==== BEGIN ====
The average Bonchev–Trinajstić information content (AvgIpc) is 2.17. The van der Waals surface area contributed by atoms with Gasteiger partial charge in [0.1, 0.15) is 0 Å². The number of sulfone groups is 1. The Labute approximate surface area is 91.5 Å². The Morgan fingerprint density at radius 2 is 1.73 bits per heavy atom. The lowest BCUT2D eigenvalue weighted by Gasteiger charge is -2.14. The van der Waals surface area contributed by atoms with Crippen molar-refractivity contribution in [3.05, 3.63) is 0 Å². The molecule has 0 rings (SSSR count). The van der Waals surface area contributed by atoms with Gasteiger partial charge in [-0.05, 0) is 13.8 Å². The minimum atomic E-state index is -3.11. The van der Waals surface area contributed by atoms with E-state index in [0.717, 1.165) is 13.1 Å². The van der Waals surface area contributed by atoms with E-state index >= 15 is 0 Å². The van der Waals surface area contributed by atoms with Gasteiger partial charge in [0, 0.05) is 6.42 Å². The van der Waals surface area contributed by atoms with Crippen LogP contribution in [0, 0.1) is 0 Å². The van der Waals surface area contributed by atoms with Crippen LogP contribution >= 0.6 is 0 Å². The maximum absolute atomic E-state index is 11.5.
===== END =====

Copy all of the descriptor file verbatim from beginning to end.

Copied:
The average Bonchev–Trinajstić information content (AvgIpc) is 2.17. The van der Waals surface area contributed by atoms with Gasteiger partial charge in [0.1, 0.15) is 0 Å². The number of sulfone groups is 1. The Labute approximate surface area is 91.5 Å². The Morgan fingerprint density at radius 2 is 1.73 bits per heavy atom. The lowest BCUT2D eigenvalue weighted by Gasteiger charge is -2.14. The van der Waals surface area contributed by atoms with Crippen molar-refractivity contribution in [3.05, 3.63) is 0 Å². The molecule has 0 rings (SSSR count). The van der Waals surface area contributed by atoms with Gasteiger partial charge in [-0.05, 0) is 13.8 Å². The minimum atomic E-state index is -3.11. The van der Waals surface area contributed by atoms with E-state index in [0.717, 1.165) is 13.1 Å². The van der Waals surface area contributed by atoms with E-state index >= 15 is 0 Å². The van der Waals surface area contributed by atoms with Gasteiger partial charge in [0, 0.05) is 6.42 Å². The van der Waals surface area contributed by atoms with Crippen LogP contribution in [0, 0.1) is 0 Å². The van der Waals surface area contributed by atoms with Crippen LogP contribution >= 0.6 is 0 Å². The maximum absolute atomic E-state index is 11.5.